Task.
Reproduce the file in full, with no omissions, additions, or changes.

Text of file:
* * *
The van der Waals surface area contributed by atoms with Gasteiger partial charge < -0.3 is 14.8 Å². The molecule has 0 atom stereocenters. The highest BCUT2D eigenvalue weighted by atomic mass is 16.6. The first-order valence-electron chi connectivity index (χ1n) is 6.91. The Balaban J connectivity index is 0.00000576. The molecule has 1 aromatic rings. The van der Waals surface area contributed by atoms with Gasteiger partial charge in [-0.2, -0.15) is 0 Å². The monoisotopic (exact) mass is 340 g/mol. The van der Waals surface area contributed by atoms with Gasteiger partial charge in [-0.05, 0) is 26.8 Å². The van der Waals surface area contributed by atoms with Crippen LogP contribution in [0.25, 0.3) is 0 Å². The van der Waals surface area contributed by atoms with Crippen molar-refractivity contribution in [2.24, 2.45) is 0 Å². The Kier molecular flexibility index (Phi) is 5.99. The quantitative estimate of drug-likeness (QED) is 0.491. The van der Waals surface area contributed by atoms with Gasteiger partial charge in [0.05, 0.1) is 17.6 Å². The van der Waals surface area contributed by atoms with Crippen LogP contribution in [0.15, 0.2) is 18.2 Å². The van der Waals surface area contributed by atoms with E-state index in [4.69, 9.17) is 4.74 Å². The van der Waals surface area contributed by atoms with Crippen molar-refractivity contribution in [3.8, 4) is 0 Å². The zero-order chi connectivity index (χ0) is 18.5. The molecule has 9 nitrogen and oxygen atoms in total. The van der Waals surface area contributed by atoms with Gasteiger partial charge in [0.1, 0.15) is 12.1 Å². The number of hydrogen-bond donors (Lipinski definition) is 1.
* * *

The van der Waals surface area contributed by atoms with Gasteiger partial charge < -0.3 is 14.8 Å². The molecule has 0 atom stereocenters. The highest BCUT2D eigenvalue weighted by atomic mass is 16.6. The first-order valence-electron chi connectivity index (χ1n) is 6.91. The Balaban J connectivity index is 0.00000576. The molecule has 1 aromatic rings. The van der Waals surface area contributed by atoms with Gasteiger partial charge in [-0.2, -0.15) is 0 Å². The monoisotopic (exact) mass is 340 g/mol. The van der Waals surface area contributed by atoms with Gasteiger partial charge in [-0.05, 0) is 26.8 Å². The van der Waals surface area contributed by atoms with Crippen LogP contribution in [0.25, 0.3) is 0 Å². The van der Waals surface area contributed by atoms with Crippen molar-refractivity contribution in [2.24, 2.45) is 0 Å². The Kier molecular flexibility index (Phi) is 5.99. The quantitative estimate of drug-likeness (QED) is 0.491. The van der Waals surface area contributed by atoms with Gasteiger partial charge in [0.05, 0.1) is 17.6 Å². The van der Waals surface area contributed by atoms with Crippen LogP contribution in [0.15, 0.2) is 18.2 Å². The van der Waals surface area contributed by atoms with E-state index in [4.69, 9.17) is 4.74 Å². The van der Waals surface area contributed by atoms with Crippen molar-refractivity contribution in [3.8, 4) is 0 Å². The zero-order chi connectivity index (χ0) is 18.5. The molecule has 9 nitrogen and oxygen atoms in total. The van der Waals surface area contributed by atoms with Gasteiger partial charge in [0.1, 0.15) is 12.1 Å². The number of hydrogen-bond donors (Lipinski definition) is 1.